Thursday, June 15, 2017

Cost-Effective Ways To Add Value To Your Home

While you might enjoy making the occasional home improvement, and you might have convinced yourself that it’s only for the sake of keeping your house in good condition, there is a part of you that just loves looking at the results of all your hard work. The good news for DIY enthusiasts is that all your projects are helping your house climb up the property ladder, so you should stand to make quite a bit of money if you ever need to move. However, you shouldn’t need to blow your budget to transform your house into your dream home. Here are a few cost-effective ways to help your property increase in value; some of them even pay for themselves. 

Create more bedrooms

If you have an attic, basement, or garage just going to waste as a storage room, the easiest way to add value to your home is to renovate one of these into a bedroom, or maybe an extra bathroom if this is the common cause of an argument between family members. Getting a consultation is often free, and it’s important for you to know whether a conversion is possible before you start calculating a budget. You will need to strengthen the floor joists, which will raise the floor of the loft, so you need an architect's or builder’s expert opinion on whether you will have a sensible space to stand up in when you’ve finished. The average national cost for attic renovations is $49,438; however, project costs will vary depending on a number of factors. Alternatively, you could put up walls in existing rooms to create two separate spaces, or knock down a non-structural wall to design a bigger, open-plan living room and dining room. 


It really does pay to go green. Some studies estimate that eco-friendly houses can fetch up to 35 percent more on the real estate market. Effective insulation will slow the rate that heat escapes from your house in winter, and will also slow the rate that heat gets into your house during the summer, thus reducing the amount you spend on your energy bills. Solar panels are becoming increasingly desirable because they generate the building’s own electricity; in California, for example, a small 3.1-kilowatt (kW) system can add an average of $18,324 to the value of a medium-sized home. The benefits only get better as you increase the size of the panels. Double-glazed windows are not just effective at preserving heat, they look so much better than single pane windows made of aluminum and wood, so they house will also have an aesthetic improvement. These are just some of the more common ways that people choose to make their home green. The US Green Building Council’s LEED Certification is one way to communicate to buyers that a home is sustainable and green. The green label means a lot to buyers, as it rates your home’s energy efficiency and sustainability across multiple measurements.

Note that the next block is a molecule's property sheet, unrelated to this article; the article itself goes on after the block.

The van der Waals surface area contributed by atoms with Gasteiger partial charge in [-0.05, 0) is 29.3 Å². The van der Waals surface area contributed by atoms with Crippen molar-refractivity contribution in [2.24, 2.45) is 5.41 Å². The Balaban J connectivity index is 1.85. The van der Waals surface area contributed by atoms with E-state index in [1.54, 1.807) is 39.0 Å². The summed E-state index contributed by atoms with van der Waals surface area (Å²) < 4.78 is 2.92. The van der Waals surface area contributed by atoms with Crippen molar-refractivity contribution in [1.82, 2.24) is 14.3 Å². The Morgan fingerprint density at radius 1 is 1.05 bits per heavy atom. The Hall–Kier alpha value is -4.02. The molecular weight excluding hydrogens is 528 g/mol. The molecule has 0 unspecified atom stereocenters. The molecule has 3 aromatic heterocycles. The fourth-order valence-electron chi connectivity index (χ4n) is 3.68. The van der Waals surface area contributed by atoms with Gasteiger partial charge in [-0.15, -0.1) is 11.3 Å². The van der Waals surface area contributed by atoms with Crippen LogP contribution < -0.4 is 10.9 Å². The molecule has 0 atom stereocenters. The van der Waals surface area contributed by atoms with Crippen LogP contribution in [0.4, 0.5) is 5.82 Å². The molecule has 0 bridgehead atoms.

Speaking of keeping the heat in, when was the last time you spent some time in your garage? It’s always a cold space. In your efforts to reduce your energy bills, have you considered how much heat also escapes from your garage door? It might be time to switch out your rusty old garage door for the best roller doors you can find in your area; not only do they look more presentable, but the thermally efficient curtain of an insulated roller garage door reduces the amount of heat lost from inside the home making it perfect for properties that feature a bedroom above the garage or where the space is to be used as a workshop. Or you can keep using it as a storage space and feel happy in the knowledge that your home is energy efficient.

Let the light in

No one wants to live in near darkness, so those small, badly lit rooms at the back of the house aren’t doing you any favours. If expanding the windows doesn’t make a difference, then you must use decorations to light up the room. Hanging mirrors opposite the window will reflect any natural light that makes its way into the room and white paint will make the space look brighter. You should also consider the decorations that are adorning the room; make sure your bookcases are not parallel to the windows, because this can disrupt the flow of light. Keep bookcases perpendicular to the window, or eliminate them altogether by opting for open shelving. Open shelves add depth to a small room and they aren’t as bulky as bookcases.

Update appliances

When you’re renovating your kitchen, you should consider invest in some energy efficient appliances. It might seem like an unnecessary expense, but technology has made dramatic strides since the 1970's. New appliances are more energy efficient than their predecessors, so you’re actually wasting more money by not buying new appliances. Refrigerators and freezers, for example, aren’t something you can afford to turn off, so it’s better for your finances if you buy something that cuts down on your electricity consumption. Energy efficient dishwashers also cost less to run than the lowest rated dishwashers of the same size, and they use less water which is good news for your water bills.


An immaculate interior won’t do much if the garden looks wild and overgrown. Tangled trees and unkempt bushes can obscure views, darken interiors, and promote mold, so it’s also in the best interests of your family if you prune the trees. You should also spend some time this summer clearing the gutter of any debris and dead leaves so you don’t encourage small animals to make their nest in there. Additionally, outdoor spaces have become more desirable as more people opt for staycations instead of going abroad for the summer. A garden with a deck is in high demand with homebuyers, so building a deck in your garden can increase the value and desirability of your home in case you ever want to sell.

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